Socially Acceptable Terrorist Action (ATSA) : When Art takes Action

Connecting the topic of social change in cities into two of this month’s posts on Public Art and Montreal, one of my favourite cities, a provacative organisation named ATSA came to mind. I first came across l’Action Terroriste Socialement Acceptable sometime in 2003, walking along Avenue Mont Royal towards the Metro and stumbling across a burnt out (and still smoking) SUV with a TV inside blaring black and white static. This art intervention called Attack, since repeated in cities across Canada, is an action incriminating the automobile industry, rampant consumerism and governments, seeking to grab passers-by from their daily worlds and usher them towards a fiction which contains strange hints of reality, pressing people to reflect on the perverse effect of petrol-guzzling, power-hungry vehicles. In a more recent Attack event, a Citizen’s Statement of Offence has been created, a flyer that looks like a traffic violation form but instead has environmental demerit points, available for anyone to print, fill in and place on the windscreens of high fuel consumption vehicles, to raise awareness and to use as a tool to engage in dialogue.



Founded by artists Pierre Allard and Annie Roy, ATSA creates urban installations, performances and realistic stagings that highlight the various social and environmental aberrations preoccupying them. Since 1997 their works have sought to investigate and transform the urban landscape and restore the citizen’s place in the public realm, employing it – I would say rightfully and as it is meant to be used – as a political space open to discussion and societal debates. ATSA promotes an open, active and responsible vision of artists as citizens contributing to the sustainable development of their society.

Dozens more actions have taken place in Montreal and beyond; my top three favourites that I’ve been able to interact with include 500 Billion, FRAG on the Main and State of Emergency.
500 Billion was set up as a stand during the Saint-Laurent sidewalk sale in 2005 displaying dozens upon dozens of colourful plastic bags cavorting in the breeze, highlighting society’s rampant consumption of these objects and their impact : it takes 60 million barrels of petroleum and one second to produce them, they are used on average 20 minutes and take between 100-400 years to decompose.

The second, FRAG on the Main, is a journey through fragments piecing together the historic Boulevard Saint-Laurent through audio and graphic installations on 32 spots, connecting the existing city space to its cultural and social past. As the dividing line between east and west Montreal, an historically significant hub for the garment industry with important Jewish, Portuguese and Italian communities, Boulevard Saint-Laurent is a fascinating piece of the city. These installations provide a fantastic historical link which is especially critical as the past disappears, as the Boulevard becomes more and more gentrified.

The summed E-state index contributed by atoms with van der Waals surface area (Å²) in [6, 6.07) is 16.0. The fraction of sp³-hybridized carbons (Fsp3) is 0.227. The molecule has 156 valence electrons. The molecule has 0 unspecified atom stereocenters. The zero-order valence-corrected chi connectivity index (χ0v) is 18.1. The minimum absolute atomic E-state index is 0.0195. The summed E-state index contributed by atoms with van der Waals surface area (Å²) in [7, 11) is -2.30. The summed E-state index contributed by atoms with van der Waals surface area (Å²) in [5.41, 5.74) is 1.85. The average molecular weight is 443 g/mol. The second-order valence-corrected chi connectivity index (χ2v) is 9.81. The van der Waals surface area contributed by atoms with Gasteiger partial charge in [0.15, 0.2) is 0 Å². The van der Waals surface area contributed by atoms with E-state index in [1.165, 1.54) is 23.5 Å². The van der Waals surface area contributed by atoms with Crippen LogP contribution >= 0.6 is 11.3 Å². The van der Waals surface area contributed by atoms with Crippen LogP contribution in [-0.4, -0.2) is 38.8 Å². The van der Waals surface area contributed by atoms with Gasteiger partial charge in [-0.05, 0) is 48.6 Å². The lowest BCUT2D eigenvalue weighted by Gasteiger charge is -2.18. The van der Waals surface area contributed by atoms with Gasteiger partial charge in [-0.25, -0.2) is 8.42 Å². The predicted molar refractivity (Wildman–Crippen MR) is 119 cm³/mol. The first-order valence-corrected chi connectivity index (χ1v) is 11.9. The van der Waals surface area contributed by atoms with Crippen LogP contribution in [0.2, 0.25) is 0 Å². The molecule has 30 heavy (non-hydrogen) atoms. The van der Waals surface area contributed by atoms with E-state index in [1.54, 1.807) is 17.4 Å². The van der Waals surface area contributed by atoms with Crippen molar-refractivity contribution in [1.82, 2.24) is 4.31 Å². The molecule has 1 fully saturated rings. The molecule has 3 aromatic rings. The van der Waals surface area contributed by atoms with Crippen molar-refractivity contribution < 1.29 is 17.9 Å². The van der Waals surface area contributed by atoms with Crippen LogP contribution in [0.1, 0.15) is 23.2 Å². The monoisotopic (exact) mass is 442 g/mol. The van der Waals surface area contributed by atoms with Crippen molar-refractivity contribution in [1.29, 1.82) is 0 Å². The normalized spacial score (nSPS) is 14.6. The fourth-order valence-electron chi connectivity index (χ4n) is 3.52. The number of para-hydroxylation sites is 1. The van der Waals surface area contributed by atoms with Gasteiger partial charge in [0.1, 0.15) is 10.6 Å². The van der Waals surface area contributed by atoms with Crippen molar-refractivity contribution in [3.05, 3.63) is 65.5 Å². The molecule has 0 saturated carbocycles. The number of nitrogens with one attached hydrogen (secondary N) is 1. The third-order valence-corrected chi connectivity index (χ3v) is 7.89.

Finally, perhaps my favourite ATSA action, running now for over ten years, is l’État d’Urgence, State of Emergency, an annual five-day urban refugee camp in November in downtown Montreal. The event seeks to connect the reality of the city’s homeless communities to regular Montrealers, with music, dance, cinema, spoken word, circus, story telling, workshops, art, night time sleeping quarters, a 24-hour snack table, free warm clothes and three free delicious meals a day for 150 people, the latter donated by a different local restaurants each day. Dubbed by the artists as a mani-festival – a protest festival – the event seeks to broaden peoples’ visions, to confront and challenge social exclusion head on, bringing together the reality of homelessness with art to educate the public about the reality of life on the streets. Last year’s 10th anniversary coincided with the 60th anniversary of the Universal Declaration of Human Rights; l’État d’Urgence’s insurgent art tactics sought to highlight how far there is to go towards meeting these ideals. Roy and Allard, the artists behind ATSA’s actions, aim for this event to be a call to action.

Information on this year’s event, taking place from 25-29 November, will be available on ATSA’s website as of 10 November. If you want to learn more about l’État d’Urgence, check this 8 minute audio piece the National Film Board’s Citizenshift made on last year’s event.

For me, ATSA’s work is a great example of the kind of public art we need in cities: reflective, politicised and challenging the viewer to question and change their social and cultural norms. Moving beyond the public space, where art takes action.

Credits: Image of Attack action from ATSA’s Attentat #2 2003 photo album. Image of Citizen’s Statement of Offence flyer from ATSA’s Attentat #11 website. Image of 500 Billion event from ATSA’s 500 Billion website. FRAG on the Main image of Jewish life on St. Laurent from FRAG flyer of all urban installations on the Main. Images of State of Emergency from woventhreads.org, ATSA’s Change website and ATSA’s home page.

1 comments:

  1. interesting!! i never thought much of art as political statement, as if somehow it could or should try to transcend politics. but there's no reason it has to be that way. these are really creative ways of raising awareness.

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